A spokesman for the National Transportation Safety Board said the U.S. agency was sending a team of four staff members to Ethiopia to assist in the investigation.

The U.S. Federal Aviation Administration said it is closely monitoring developments, and an agency spokesman said the FAA was in touch with the U.S. State Department and plans to join the NTSB in assisting the accident probe.

After the Lion Air crash, Boeing and the FAA issued safety alerts pointing out how the system worked and how pilots can turn it off. Some airlines stepped up inspections and issued bulletins to employees, but no carrier or regulator took any steps to restrict operation of the 737 MAX.

In Indonesia, the head of the country’s accident investigation agency, which is in the process of finalizing a report on the fatal crash of the Lion Air MAX jet last October, said his team was meeting Monday to discuss whether to recommend grounding MAX planes. Flag-carrier Garuda Indonesia and low-cost airline Lion Air together fly around a dozen of the new planes, which were briefly grounded last year for ramp checks in the wake of the Lion crash. A Transportation Ministry official said the agency continues to monitor airlines flying MAX jets.

Ethiopian Airlines Chief Executive Tewolde Gebremariam said it would be left to investigators to determine the cause of the crash and whether there is any link between the latest incident and Lion Air’s.

According to flight-tracking website Flightradar24, the Ethiopian Airlines plane suffered unstable vertical speed early Sunday, indicating it didn’t climb smoothly. It also suffered a loss of altitude shortly after takeoff. The plane recovered height before contact was lost.

Boeing’s Problematic Flight-Control Feature: What We Know
The system that helps prevent Boeing’s new 737 Max 8 plane from stalling is potentially linked to the fatal Lion Air jet crash in Indonesia. WSJ’s Robert Wall explains what we know about the safety feature. Image: Getty

U.S. air-safety experts monitoring crash developments said it is too early to draw conclusions, adding that the preliminary speed and altitude information could result from a variety of causes. Among the first questions investigators are likely to focus on, according to some of these experts, are engine performance and if the plane was being flown manually or on autopilot.

The aircraft had no reported problems and had arrived in Addis Ababa on Sunday morning from Johannesburg. It had undergone routine major maintenance checks on Feb. 4, Kenya’s Mr. Macharia said.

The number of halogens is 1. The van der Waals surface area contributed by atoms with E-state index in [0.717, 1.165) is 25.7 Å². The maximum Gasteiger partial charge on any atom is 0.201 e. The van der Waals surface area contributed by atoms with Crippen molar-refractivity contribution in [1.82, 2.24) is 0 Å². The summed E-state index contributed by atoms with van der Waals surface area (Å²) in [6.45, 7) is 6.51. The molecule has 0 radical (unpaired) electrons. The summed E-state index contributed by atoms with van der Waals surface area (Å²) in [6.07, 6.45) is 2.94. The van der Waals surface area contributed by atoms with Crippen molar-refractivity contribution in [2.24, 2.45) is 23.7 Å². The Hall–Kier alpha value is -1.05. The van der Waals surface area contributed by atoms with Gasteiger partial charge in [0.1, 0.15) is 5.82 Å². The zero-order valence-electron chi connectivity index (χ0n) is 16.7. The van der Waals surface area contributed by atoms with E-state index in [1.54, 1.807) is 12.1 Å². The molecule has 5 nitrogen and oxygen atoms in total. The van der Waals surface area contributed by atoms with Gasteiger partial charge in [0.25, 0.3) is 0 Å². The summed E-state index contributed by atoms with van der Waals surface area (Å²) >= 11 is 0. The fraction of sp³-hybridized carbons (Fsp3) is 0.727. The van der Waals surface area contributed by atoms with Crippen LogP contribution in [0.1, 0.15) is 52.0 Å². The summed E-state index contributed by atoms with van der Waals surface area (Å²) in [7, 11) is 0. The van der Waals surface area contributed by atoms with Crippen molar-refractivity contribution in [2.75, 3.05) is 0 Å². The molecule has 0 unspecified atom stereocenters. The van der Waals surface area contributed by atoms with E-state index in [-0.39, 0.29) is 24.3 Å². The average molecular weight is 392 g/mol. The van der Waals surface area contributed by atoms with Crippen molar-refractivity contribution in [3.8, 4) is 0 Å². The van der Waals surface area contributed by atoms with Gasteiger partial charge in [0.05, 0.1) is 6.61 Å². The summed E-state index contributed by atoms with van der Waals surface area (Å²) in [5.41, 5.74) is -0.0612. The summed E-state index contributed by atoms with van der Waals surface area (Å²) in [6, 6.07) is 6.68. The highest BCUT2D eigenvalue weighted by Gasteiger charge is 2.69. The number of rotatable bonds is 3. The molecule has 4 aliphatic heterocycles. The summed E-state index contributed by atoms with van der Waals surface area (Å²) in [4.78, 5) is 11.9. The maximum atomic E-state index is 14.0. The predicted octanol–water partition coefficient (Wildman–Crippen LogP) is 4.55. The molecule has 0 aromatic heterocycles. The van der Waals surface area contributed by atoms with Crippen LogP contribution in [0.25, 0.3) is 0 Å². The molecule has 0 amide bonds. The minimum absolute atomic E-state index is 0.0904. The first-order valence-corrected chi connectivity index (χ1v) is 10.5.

The plane that crashed had logged more than 1,200 flight hours, Mr. Gebremariam said. A senior pilot with more than 8,000 flight hours experience and “an excellent flying record” was in command, he said.

Apart from Boeing, the crash also puts a spotlight on Ethiopian Airlines. The rapidly expanding carrier has enjoyed a relatively good safety record, particularly in recent years. It has been a standout in Africa, buying lots of new planes—including Boeing 787 Dreamliners and the Airbus SE A350 long-haul plane—and hiring top-flight pilots.

The airline has been pushing hard to elevate its international reputation, positioning itself as an alternative to luxury Middle East carriers like Emirates Airline and trying to turn itself into a major link between Africa and the rest of the world. Underscoring the high regard it enjoys among Western airlines, it is a code-share partner of United Continental Holdings Inc., the Chicago-based U.S. airline. Both are members of the Star Alliance.

Ethiopian placed its 737 MAX 8 order in 2014. Mr. Gebremariam said it was part of a plan to turn Ethiopian into the leading airline group in Africa.

The crash is the worst for Ethiopian Airlines, topping the 125 lives lost in a hijacking in 1996, according to Aviation Safety Network data. The carrier’s latest fatal accident occurred nine years ago, when a Boeing 737-800 crashed near Beirut, killing all 90 people on the aircraft. Accident investigators said the crew lost control of the plane.

The airline is state-owned, but Prime Minister Abiy Ahmed last year said he intended to partly privatize the airline in a push to liberalize key state assets, alongside other major state-owned enterprises.

Corrections & Amplifications
Kenya’s Transport Minister is James Macharia. An earlier version of this article incorrectly stated he was the transport minister of Ethiopia. Also, a photo with this article shows an airplane like the one that crashed Sunday in July; a caption that appeared with an earlier version incorrectly said the photo showed the plane that crashed Sunday.